Friday, July 8, 2011

Mystical Journey: Shpongle on Tour

It seems everyone is a DJ these days. Throw on the latest Britney Spears “song”, stretch it three times the radio edit’s length, and liberally throw in some monotonous autoerotic come-ons. Jack up the speed, throw in a few more beats and be ready to pummel the average clubber into submission. The result is that clubbing is not just tiring, it’s a primal assault on the senses guaranteed to level the hardiest partier.

Thank goodness there are still adventurous electronica artists with Shpongle’s vision and ingenuity.

Formed in 1996 by Simon Posford, British musician and mastermind behind the noted electronic act Hallucinogen, and Raja Ram, co-creator of The Infinity Project and owner Tip Records, Shpongle started life as a downtempo electronica project. Their style has evolved organically from psychedelic conglomeration of analogue and digital sounds into a marriage of western psychedelic trance beats with aboriginal, Indian and Brazilian musical influences. Do not mistake this for now-trendy but faceless “world music” you’ll buy off the counter at your local Starbucks on impulse and play harmlessly at your next dinner party. The problem is that such music has no personality.  Shpongle is anything but that, do not confuse the two.

Posford (left) and Ram (right)

The band’s persona is that of a human face with the eyes layered and superimposed one over the top of the other to create a distinctive mask. One can’t help but be immediately faced with an alternate consciousness that recall both mind-altering psychedelic states and long-forgotten ethnic deities. In other words, unlike so many contemporary electronic artists, Shpongle are intent on giving their music its own multi-sensory signature and creating it organically, rather than building a set of remixes for other artists. This is not your mama’s electronic band, and certainly has a different philosophy than the “mix” that you run to at your local gym.

Posford’s background is unconventional by electronic artist standards. Trained as a sound engineer, Posford’s musical influences include psychedelic 70s rock bands such as Pink Floyd, The Cure and American humourist Bill Hicks. It’s not difficult to see the scale and influence reflected in the Shpongle oeuvre. He went to work as an engineer in the infamous Butterfly Studio in Brixton, under the tutelage of pioneering dance music artist and Killing Joke bassist Martin Glover, better known as Youth. It was here that Posford honed the art of creating psychedelic trance music under the stage name Hallucinogen. Posford then went on to found Twisted Records in 1996, which since has been the home to Shpongle and other boundary-breaking electronic artists such as Ott, Prometheus and Younger Brother.

What separates Shpongle’s music is the group’s fearless creation of sonic soundscapes. Posford and Ram are above simply sampling or looping already-familiar beats and lazily attaching a dance beat to it. They bring a sense of humour, playfulness and respect for both major sonic ingredients into the mix, co-mingling them without isolating them or mashing them into an interminable torture chamber piece. The instrumentation is organic and incorporates tribal chants, aborigine influences, Bollywood, Spanish guitar and a light touch – nay, a caress – ensuring that the beat doesn’t beat down the listener. The mind-altering scale of their works would certainly, in their sensibility, perfectly accompany reading works by Richard Dawkins, Robert Anton Wilson and Carl Sagan, all of whom Posford counts amongst his favourite authors. Their interest is in creating an experience with the music, one that transports the listener beyond the confines of the club and into a higher state of consciousness. Their oeuvre has been described as “mind-altering”, and their very name is a colloquialism denoting consciousness-bending euphoria.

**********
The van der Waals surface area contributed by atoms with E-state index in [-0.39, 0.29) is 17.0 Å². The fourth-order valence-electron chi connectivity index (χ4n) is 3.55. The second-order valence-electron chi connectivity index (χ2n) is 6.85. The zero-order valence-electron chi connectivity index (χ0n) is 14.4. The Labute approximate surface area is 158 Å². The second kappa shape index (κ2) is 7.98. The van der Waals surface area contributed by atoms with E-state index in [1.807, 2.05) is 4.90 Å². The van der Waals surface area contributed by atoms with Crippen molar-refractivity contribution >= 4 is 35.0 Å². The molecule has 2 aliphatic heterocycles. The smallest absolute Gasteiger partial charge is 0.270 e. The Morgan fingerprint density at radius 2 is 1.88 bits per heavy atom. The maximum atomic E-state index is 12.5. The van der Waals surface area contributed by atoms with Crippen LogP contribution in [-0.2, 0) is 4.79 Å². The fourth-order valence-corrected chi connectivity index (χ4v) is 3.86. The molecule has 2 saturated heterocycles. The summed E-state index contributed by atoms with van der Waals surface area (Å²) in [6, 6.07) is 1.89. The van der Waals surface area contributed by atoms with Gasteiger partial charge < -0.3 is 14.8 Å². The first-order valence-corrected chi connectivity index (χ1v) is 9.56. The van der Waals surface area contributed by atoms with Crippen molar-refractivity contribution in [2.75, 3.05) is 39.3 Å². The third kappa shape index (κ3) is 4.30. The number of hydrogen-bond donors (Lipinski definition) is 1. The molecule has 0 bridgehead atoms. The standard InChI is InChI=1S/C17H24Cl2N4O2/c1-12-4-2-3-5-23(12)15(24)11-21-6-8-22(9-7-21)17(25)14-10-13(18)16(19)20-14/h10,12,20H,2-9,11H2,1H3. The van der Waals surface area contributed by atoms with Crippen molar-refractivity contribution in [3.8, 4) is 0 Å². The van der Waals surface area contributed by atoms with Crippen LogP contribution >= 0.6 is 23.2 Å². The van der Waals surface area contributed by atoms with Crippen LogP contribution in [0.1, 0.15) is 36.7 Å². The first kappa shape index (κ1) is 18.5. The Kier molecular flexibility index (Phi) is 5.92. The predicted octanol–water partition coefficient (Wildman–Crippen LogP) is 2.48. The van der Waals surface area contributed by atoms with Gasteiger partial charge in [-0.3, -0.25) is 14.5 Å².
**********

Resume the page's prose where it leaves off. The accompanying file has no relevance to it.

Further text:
Shpongletron, under construction
To ensure that they create a true audiovisual experience for their devotees, Shpongle have embarked on their Sphongletron Experience tour, which features Posford performing in a fifteen-foot-tall LED-laced video-screen-besotted set replicating the band’s mask. When one attends a Shpongle show, one does not merely sit and watch someone hunkered down at a computer with headphones: this artist knows how to put on a show. There is a dizzying array of photographs on the band’s Facebook page depicting the amazing light show that accompany their sets. Rather than relying on the local venue’s lighting crew to create the show’s effects, Shpongle create their own lighting and wield the vision of their shows, forging a perfect harmony between sight and sound that does not exist to induce seizure. This is a cutting-edge audiovisual experience within a unique structure. A Shpongle spectacle is designed specifically to exhibit the intricate, crisp layers of their music. For a look at The Shpongletron Experience, check out this clip previewing the tour.

Shpongle are currently on tour and stop in the Blogger’s hometown of Vancouver on July 14, 2011, at the Vogue Theatre. General admission tickets are available in person at the Theatre’s box office. You can find more information on Shpongle on their official YouTube channel. They also have an active MySpace page which you can check out here. Take note that Posford’s DJ gig at Celebrities Nightclub in the summer of 2010 was completely sold out, and that’s without the one-of-a-kind visual experience.